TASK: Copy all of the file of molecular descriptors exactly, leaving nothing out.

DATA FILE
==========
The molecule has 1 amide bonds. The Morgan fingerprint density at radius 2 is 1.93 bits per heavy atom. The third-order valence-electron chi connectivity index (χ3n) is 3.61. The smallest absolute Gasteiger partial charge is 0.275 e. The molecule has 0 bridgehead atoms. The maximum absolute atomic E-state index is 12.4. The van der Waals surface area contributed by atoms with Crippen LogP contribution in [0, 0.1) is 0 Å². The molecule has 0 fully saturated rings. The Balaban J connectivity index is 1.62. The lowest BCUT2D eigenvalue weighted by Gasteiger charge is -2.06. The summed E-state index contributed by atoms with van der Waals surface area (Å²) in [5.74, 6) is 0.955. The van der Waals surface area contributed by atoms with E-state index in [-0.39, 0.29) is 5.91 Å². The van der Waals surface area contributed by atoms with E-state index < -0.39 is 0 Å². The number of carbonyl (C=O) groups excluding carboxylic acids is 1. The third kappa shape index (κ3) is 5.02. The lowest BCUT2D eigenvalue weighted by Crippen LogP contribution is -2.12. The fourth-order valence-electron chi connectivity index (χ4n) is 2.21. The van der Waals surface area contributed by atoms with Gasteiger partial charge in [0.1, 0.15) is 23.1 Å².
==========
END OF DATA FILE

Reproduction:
The molecule has 1 amide bonds. The Morgan fingerprint density at radius 2 is 1.93 bits per heavy atom. The third-order valence-electron chi connectivity index (χ3n) is 3.61. The smallest absolute Gasteiger partial charge is 0.275 e. The molecule has 0 bridgehead atoms. The maximum absolute atomic E-state index is 12.4. The van der Waals surface area contributed by atoms with Crippen LogP contribution in [0, 0.1) is 0 Å². The molecule has 0 fully saturated rings. The Balaban J connectivity index is 1.62. The lowest BCUT2D eigenvalue weighted by Gasteiger charge is -2.06. The summed E-state index contributed by atoms with van der Waals surface area (Å²) in [5.74, 6) is 0.955. The van der Waals surface area contributed by atoms with E-state index in [-0.39, 0.29) is 5.91 Å². The van der Waals surface area contributed by atoms with E-state index < -0.39 is 0 Å². The number of carbonyl (C=O) groups excluding carboxylic acids is 1. The third kappa shape index (κ3) is 5.02. The lowest BCUT2D eigenvalue weighted by Crippen LogP contribution is -2.12. The fourth-order valence-electron chi connectivity index (χ4n) is 2.21. The van der Waals surface area contributed by atoms with Gasteiger partial charge in [0.1, 0.15) is 23.1 Å².